A wonderful resource for good, healing, stories loaded with character qualities is “The Children’s Book of Virtues” as well as others by William J. Bennett. http://www.amazon.com/Childrens-Book-Virtues-William-Bennett/dp/068481353X/ref=sr_1_1?ie=UTF8&qid=1368128281&sr=8-1&keywords=the+children%27s+book+of+virtues
This book has many short stories and I am planning on doing a lesson plan for each of the stories. Here is the first for:
The Little Hero of Holland:
The story starts by saying, “For centuries the people of Holland have worked to keep the walls strong so that their country will be safe and dry.” What ways does your family work to make your home a physically safe place? One of the “My Gospel Standards” says, “I will honor my parents and do my part to strengthen my family.” In what way can you contribute to making your home a safe place, thereby strengthening your family?
In what ways can you and your family make your home a spiritually safe place?
What things could be like “strong walls” for your family? (ie prayer?)
The story continues and says, “Even little children know the dikes must be watched every moment and that a hole no larger than your finger can be a very dangerous thing.” Spiritually, Satan is always trying to send negative and evil things into our hearts and homes. What things must you and your family stay on guard against to protect yourselves and your family?
What does it mean to be blind? Do you know any other stories about someone who is blind? What do you think your life would be like if you were blind? What helps do blind people have today?
Even though Peter was little, he gave service to the blind man. Was it big service? Do you think it made a big difference? Who do you know that might be lonely and want company?
When Peter looked at the strong gates he asked himself a question, “If they gave way, what would become of us?” What would happen if your spiritual “gate” “gave way”?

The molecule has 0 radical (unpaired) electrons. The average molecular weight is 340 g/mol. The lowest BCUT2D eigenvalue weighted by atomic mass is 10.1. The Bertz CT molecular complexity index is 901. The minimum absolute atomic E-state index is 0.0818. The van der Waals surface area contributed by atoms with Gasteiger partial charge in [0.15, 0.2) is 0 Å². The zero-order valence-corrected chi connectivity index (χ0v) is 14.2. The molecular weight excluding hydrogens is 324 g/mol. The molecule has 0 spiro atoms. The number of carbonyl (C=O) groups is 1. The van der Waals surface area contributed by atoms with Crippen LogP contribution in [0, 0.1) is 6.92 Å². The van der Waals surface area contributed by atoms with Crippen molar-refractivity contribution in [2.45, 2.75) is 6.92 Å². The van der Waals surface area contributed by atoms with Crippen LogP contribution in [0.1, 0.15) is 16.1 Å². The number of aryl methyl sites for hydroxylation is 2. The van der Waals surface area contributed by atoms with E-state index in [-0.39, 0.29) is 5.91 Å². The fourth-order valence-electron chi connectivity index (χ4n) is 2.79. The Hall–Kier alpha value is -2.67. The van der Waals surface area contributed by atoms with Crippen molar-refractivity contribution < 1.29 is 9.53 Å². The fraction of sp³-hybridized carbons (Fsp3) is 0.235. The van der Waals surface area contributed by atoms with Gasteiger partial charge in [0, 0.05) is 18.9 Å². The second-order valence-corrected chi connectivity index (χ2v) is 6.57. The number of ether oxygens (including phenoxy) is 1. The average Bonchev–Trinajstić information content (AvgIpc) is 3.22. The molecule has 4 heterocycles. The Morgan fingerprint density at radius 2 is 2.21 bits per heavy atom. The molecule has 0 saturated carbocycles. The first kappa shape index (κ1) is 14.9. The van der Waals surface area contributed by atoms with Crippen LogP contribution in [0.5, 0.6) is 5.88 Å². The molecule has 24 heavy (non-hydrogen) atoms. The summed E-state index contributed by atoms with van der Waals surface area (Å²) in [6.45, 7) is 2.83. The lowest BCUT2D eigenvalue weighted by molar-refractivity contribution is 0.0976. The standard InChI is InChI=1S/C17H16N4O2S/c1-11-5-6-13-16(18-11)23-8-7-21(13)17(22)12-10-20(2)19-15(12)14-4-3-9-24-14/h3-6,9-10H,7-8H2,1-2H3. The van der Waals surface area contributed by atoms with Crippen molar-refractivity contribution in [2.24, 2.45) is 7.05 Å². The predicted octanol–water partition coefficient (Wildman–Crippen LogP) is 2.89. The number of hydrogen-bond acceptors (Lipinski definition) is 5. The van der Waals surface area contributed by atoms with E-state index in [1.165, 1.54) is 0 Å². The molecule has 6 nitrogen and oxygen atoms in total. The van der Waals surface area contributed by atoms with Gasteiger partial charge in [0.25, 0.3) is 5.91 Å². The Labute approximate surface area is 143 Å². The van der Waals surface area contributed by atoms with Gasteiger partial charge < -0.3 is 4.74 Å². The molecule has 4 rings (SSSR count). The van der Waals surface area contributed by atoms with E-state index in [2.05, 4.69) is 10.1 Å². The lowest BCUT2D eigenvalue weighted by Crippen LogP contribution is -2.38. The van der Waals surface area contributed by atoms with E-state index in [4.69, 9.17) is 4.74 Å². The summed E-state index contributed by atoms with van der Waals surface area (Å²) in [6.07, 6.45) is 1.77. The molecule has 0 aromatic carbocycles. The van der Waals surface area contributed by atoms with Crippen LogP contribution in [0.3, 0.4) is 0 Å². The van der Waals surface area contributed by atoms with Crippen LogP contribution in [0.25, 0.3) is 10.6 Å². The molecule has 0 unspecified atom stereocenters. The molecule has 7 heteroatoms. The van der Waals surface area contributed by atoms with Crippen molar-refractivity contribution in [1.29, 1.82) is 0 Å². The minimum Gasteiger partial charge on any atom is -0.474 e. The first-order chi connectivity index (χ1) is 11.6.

When Peter saw that it was getting late he thought of his mother and began to “run” home. Do you think Peter had an obedient heart? Are there times when you could be quicker in obeying your parents or Heavenly Father?
Did Peter disobey his mother when he chose to stay with the dike? Remember, in the beginning of the story we were told that even little children were told to watch the dikes. Sometimes we are given two instructions or commandments that seem in opposition to each other. How can we discern which rule to follow at these times? Who else has had situations like this? (Adam and Eve, Abraham and Isaac, Nephi and Laban)
When Peter heard the sound of trickling water, he immediately looked for the source. He practiced “alertness.” (Look up Bill Gothard’s 49 operational definitions of character qualities.) What do you think would have happened if Peter has chosen to ignore the sound he heard? Have your parents ever heard a funny sound in their vehicle? What would happen if they ignored those sounds? Here is an example of “listening” to the Holy Ghost from Wilford Woodruff:
“I drove my carriage one evening into the yard of Brother Williams [a local member of the Church]. Brother Orson Hyde [of the Quorum of the Twelve] drove a wagon by the side of mine. I had my wife and children in the carriage. After I turned out my team and had my supper, I went to bed in the carriage. I had not been there but a few minutes when the Spirit said to me, ‘Get up and move that carriage.’ I told my wife I had to get up and move the carriage. She said, ‘What for?’ I said, ‘I don’t know.’ That is all she asked me on such occasions; when I told her I did not know, that was enough. I got up and moved my carriage. … I then looked around me and went to bed. The same Spirit said, ‘Go and move your animals from that oak tree.’ … I went and moved my horses and put them in a little hickory grove. I again went to bed.